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MLB chief Selig reviewing Miami-Toronto blockbuster

Major League Baseball Commissioner Bud Selig speaks at a news conference in New York, November 22, 2011, to announce a new five-year collect
Major League Baseball Commissioner Bud Selig speaks at a news conference in New York, November 22, 2011, to announce a new five-year collect

(Reuters) - Major League Baseball Commissioner Bud Selig said on Thursday he was reviewing the controversial trade in which the Miami Marlins would move some $160 million worth of players to the Toronto Blue Jays for a batch of young prospects.

"What I would say to you today is that I have this entire matter under thorough review," Selig told reporters at the close of the MLB owners meetings in Chicago.

The trade, in which the Marlins would package a group of high-priced players, including shortstop Jose Reyes and pitchers Josh Johnson and Mark Buehrle, produced an outcry from Miami fans and the community.

They were upset that public money accounted for most of the costs of a brand new stadium for the Marlins with the impression the franchise owners would field a competitive team.

Marlins owner Jeffrey Loria did add some costly free agent talent in Reyes and Buehrle in the previous off-season, but did not get results on the field in 2012, finishing in last place in the National League East with a 69-93 record.

"I want to think about it and review everything. I want to be my usual painstaking, cautious, slow, conservative self and analyze it. There are a lot of variables here," said Selig.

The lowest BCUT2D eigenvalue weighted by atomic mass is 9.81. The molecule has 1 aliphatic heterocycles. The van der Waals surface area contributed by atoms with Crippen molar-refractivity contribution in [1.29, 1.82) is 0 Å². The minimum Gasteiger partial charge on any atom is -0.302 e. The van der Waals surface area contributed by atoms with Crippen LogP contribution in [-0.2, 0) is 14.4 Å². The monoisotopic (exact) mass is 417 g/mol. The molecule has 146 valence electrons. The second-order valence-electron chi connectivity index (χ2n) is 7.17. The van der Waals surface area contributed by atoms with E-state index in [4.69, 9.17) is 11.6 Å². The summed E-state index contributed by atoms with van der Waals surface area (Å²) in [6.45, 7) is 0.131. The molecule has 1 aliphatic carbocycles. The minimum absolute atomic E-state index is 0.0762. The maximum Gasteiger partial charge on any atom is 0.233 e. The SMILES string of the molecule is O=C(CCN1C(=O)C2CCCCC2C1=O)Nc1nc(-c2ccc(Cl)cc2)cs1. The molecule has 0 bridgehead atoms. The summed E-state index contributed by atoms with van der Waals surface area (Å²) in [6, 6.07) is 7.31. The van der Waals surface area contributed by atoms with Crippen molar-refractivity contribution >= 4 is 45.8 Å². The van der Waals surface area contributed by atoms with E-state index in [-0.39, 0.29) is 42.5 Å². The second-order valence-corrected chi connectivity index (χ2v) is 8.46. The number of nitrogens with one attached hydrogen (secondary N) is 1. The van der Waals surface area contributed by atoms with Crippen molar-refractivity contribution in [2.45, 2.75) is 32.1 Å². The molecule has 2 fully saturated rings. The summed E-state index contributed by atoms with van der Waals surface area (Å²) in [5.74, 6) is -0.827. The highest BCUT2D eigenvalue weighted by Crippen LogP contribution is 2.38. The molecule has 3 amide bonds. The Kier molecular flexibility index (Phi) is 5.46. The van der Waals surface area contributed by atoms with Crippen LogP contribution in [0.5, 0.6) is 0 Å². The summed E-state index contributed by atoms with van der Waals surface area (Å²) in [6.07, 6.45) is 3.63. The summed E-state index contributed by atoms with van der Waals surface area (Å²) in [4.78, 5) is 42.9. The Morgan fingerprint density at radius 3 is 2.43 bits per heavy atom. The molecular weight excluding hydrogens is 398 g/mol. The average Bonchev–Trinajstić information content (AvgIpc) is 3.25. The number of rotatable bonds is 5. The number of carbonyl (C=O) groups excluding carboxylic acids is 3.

"I am aware of the anger (in Miami), and I'm also aware that in Toronto they're very happy.

"As I told the owners today, my job is to do what's in the best interests of baseball," added the commissioner, who has the power to take action should he decide a violation has occurred.

One exercise of that executive privilege was made by Commissioner Bowie Kuhn in the 1970s when he disallowed the sale of prospective free agents by Oakland Athletics' owner Charles Finley to the Boston Red Sox and New York Yankees, declaring they were not in the best interests of baseball.

"There are many variables in a trade, trades are different," Selig explained. "Money going different ways..."

"In a trade where it's just for cash, that's a different story. That's easy.

"Other than that, owners have to make their own decisions and that's not up to the commissioner, but I will talk to a lot of baseball people. The questions are fair (from the Miami) fans. It's a subject that I'm extremely sensitive to."

(Reporting by Larry Fine in New York, Editing by Julian Linden)

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